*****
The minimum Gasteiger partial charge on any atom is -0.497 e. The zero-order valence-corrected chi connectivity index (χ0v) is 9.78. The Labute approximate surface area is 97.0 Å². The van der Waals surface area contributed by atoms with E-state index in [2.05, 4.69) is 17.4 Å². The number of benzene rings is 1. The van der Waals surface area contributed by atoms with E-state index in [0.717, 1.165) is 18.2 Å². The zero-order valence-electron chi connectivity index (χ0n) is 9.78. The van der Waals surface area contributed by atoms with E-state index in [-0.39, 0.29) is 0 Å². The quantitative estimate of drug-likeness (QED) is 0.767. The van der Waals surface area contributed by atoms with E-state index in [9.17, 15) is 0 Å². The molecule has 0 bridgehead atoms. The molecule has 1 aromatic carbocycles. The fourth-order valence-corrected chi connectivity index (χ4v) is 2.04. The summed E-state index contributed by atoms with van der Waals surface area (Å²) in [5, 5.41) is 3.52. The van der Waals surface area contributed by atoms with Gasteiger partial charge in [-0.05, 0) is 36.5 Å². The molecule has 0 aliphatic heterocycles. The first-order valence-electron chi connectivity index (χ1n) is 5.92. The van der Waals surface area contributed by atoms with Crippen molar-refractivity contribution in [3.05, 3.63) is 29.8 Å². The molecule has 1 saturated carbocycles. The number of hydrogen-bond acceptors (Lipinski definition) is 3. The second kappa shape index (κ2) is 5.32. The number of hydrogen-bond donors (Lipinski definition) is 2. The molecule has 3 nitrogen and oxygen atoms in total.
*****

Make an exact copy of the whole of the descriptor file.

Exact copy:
The minimum Gasteiger partial charge on any atom is -0.497 e. The zero-order valence-corrected chi connectivity index (χ0v) is 9.78. The Labute approximate surface area is 97.0 Å². The van der Waals surface area contributed by atoms with E-state index in [2.05, 4.69) is 17.4 Å². The number of benzene rings is 1. The van der Waals surface area contributed by atoms with E-state index in [0.717, 1.165) is 18.2 Å². The zero-order valence-electron chi connectivity index (χ0n) is 9.78. The van der Waals surface area contributed by atoms with E-state index in [-0.39, 0.29) is 0 Å². The quantitative estimate of drug-likeness (QED) is 0.767. The van der Waals surface area contributed by atoms with E-state index in [9.17, 15) is 0 Å². The molecule has 0 bridgehead atoms. The molecule has 1 aromatic carbocycles. The fourth-order valence-corrected chi connectivity index (χ4v) is 2.04. The summed E-state index contributed by atoms with van der Waals surface area (Å²) in [5, 5.41) is 3.52. The van der Waals surface area contributed by atoms with Gasteiger partial charge in [-0.05, 0) is 36.5 Å². The molecule has 0 aliphatic heterocycles. The first-order valence-electron chi connectivity index (χ1n) is 5.92. The van der Waals surface area contributed by atoms with Crippen molar-refractivity contribution in [3.05, 3.63) is 29.8 Å². The molecule has 1 saturated carbocycles. The number of hydrogen-bond acceptors (Lipinski definition) is 3. The second kappa shape index (κ2) is 5.32. The number of hydrogen-bond donors (Lipinski definition) is 2. The molecule has 3 nitrogen and oxygen atoms in total.